Wednesday, 25 May 2011

Nice blog article about me (or someone like me)

Monday, 23 May 2011

How to Sell 7000 Books

I met an interesting author last week. Of course all authors are interesting to me but this one was particularly so. He has self-published a children's book, in hardback, priced at £14.99. Every publishing fibre in me was telling me that was a crazy price point and crazy format for this kind of book but the facts speak for themselves.

He has sold over 7000 copies. That's a lot of books. And a fair amount of cash too. If he's not careful he might actually become that ultra-rare species of author who actually (shh) makes a living from writing.

So how does he do it? And could you do it too?

Well unsurprisingly it requires a lot of hard work, and persistence, and, I suspect a rather thick skin. Alan Gilliland is a one-man marketing machine, arranging in-store events up and down the country for (at first) his children's book The Amazing Adventures of Curd the Lion (and Us!) and now his second book (a young adult ghost story) called The Flight of Birds too.

He told me that he is booked up pretty much every weekend of the year - the organisation and planning alone must take a fair chunk of time - and he spends a full day at each bookshop, chatting to readers, talking them through his books, enthusing them about his stories and illustrations and finally selling and signing copies. The effort to achieve sales therefore is considerable and it not only takes a certain type of person to maintain this level of effort, but it also requires the author to be extremely confident in promoting his own work. This is unfortunately where many writers fall down - many (most?) feel uncomfortable standing up to say how good their own book is - in fact it is far more common to hear an author downplaying their writing. Which is a shame.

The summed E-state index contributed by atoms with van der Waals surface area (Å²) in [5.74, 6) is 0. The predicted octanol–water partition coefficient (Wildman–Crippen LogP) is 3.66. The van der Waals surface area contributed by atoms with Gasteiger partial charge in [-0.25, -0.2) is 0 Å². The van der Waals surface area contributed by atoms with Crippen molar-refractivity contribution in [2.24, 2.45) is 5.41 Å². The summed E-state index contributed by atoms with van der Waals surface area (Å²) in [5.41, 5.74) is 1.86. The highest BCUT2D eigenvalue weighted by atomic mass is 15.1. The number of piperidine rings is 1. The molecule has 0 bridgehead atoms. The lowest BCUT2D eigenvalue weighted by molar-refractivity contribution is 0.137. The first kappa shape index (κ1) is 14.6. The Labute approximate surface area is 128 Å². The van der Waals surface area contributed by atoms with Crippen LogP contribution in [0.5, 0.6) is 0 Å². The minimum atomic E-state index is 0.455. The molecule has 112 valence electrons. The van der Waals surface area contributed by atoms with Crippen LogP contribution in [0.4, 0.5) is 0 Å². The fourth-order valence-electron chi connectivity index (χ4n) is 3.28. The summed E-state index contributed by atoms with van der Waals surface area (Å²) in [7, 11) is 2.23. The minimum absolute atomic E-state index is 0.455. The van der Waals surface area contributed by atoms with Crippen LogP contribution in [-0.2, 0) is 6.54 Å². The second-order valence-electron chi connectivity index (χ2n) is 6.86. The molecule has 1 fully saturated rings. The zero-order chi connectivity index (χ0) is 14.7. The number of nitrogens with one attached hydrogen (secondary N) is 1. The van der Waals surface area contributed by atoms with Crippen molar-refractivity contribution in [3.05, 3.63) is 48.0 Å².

This, then is the hurdle to success that many self-published authors face whatever the price, format or genre of their book. Without the pr machine of a big publisher clanking into action on their behalf, a self-published author is left with the task of standing up and shouting about how great their book is - and many, quite simply just don't want to do that.

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